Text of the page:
Tuesday, June 12, 2012

A wheelie big decision

I've enjoyed an almost 2 year remission from MG. She's back. I'm in a progressive phase again. MG moved outward from my shoulders and is now in my facial muscles, mouth and throat. I'm having a tougher time eating. It's amazing how complex eating is. The number of muscles that need to work together in concert in order to swallow one bite of food is mind boggling. I'm having difficulty coordinating my swallowing muscles. It's hard because eating is a social experience. It is isolating to struggle with something most people consider so basic.

I know from experience it is only a matter of time before MG moves downward into my hip and thigh muscles. I have choices to make. The progression from cane, walker, to wheelchair can take as little as six weeks. I'm aware I can preserve my leg muscles by dividing my life into essential walking and non-essential walking. What types of walking matter to me most? What types matter least?

Walking around the house and being strong enough to stand while cooking matters. Walking in the grocery store doesn't matter. Being strong enough to go bird watching matters. Walking around the hardware store, doesn't. If I am not strong enough to do all the walking I have to do, I am going to make sure I can do the walking I want to do.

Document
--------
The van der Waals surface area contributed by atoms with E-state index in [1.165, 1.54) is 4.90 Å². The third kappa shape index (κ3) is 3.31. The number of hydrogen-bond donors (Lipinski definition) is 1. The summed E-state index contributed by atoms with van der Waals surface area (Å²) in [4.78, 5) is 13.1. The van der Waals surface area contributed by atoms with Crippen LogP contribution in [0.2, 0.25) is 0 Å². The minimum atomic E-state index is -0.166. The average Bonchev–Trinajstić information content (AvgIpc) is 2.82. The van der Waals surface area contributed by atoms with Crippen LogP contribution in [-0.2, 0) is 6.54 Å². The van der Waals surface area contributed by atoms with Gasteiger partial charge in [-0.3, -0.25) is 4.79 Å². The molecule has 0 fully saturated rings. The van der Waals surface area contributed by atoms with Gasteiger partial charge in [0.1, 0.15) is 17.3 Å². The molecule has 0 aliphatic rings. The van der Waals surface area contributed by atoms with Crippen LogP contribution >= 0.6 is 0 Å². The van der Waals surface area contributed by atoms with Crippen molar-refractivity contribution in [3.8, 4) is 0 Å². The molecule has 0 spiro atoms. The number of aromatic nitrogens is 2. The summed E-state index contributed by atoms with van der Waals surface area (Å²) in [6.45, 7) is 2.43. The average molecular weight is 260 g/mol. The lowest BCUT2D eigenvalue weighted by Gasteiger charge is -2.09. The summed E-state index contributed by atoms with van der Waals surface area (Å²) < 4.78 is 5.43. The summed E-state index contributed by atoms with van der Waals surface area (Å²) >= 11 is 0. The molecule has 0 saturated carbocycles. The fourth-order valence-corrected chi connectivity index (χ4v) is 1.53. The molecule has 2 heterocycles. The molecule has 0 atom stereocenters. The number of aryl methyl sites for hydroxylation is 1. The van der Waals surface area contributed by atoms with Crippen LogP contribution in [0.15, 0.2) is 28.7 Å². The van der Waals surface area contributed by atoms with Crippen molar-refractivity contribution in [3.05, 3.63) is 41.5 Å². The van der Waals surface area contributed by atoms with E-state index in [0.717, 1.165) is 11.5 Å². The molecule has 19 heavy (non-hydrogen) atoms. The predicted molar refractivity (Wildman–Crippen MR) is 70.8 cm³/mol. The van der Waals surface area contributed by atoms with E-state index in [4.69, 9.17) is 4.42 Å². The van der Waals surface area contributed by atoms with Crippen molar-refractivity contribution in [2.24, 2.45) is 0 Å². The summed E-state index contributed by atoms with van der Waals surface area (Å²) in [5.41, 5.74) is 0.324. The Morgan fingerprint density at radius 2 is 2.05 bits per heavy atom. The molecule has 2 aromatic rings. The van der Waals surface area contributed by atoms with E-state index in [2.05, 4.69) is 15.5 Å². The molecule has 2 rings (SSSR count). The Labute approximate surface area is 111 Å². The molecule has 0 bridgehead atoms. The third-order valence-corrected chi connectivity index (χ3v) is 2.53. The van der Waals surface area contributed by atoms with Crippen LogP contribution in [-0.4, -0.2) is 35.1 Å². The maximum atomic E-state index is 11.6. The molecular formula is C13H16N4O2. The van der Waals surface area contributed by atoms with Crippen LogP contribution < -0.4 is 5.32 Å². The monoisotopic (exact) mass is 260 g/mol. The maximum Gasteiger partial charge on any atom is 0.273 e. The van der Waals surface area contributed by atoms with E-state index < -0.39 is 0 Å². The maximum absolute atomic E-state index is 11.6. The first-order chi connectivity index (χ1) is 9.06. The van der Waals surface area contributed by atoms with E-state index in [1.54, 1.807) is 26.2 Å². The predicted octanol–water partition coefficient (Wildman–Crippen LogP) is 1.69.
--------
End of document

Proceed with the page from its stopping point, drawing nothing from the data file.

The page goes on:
Wheelchairs allow me freedom that my legs don't let me have. Wheelchairs let me pay more attention to what someone is saying and less attention to making sure I don't fall. When I use my chair I am in less pain. When I use my chair I am usually in a much better mood. People are often surprised by this, but which would put you in a better mood, feeling like someone hit you in the thigh with a hammer, or not feeling that way?

I am aware that wheelchairs separate me from people. When I use my chair I become "other." I find this difficult to handle because I am ME sitting down in a chair with wheels on it. My wheelchair is a tool, not a symbol. Eye glasses are for eyes. Wheelchairs are for legs. No one looks at people who wear eyeglasses as if they are special and yet almost everyone has the same response to a wheelchair. It is this aspect of using a wheelchair I find the most difficult.

I enjoyed walking. I admit I enjoyed going everywhere incognito. It's a wheelie big decision to take my wheelchair out of storage and charge the batteries. I'm struggling with it. I'll make the right choice for me in the end. But for now, I'm struggling with it.

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I am not a doctor. I do not have a medical degree. Nothing on this site qualifies as medical advice. These are lessons I'm learning at the University of Catastrophe. What I find to be correct answers in my classes may not be the right answers for you.

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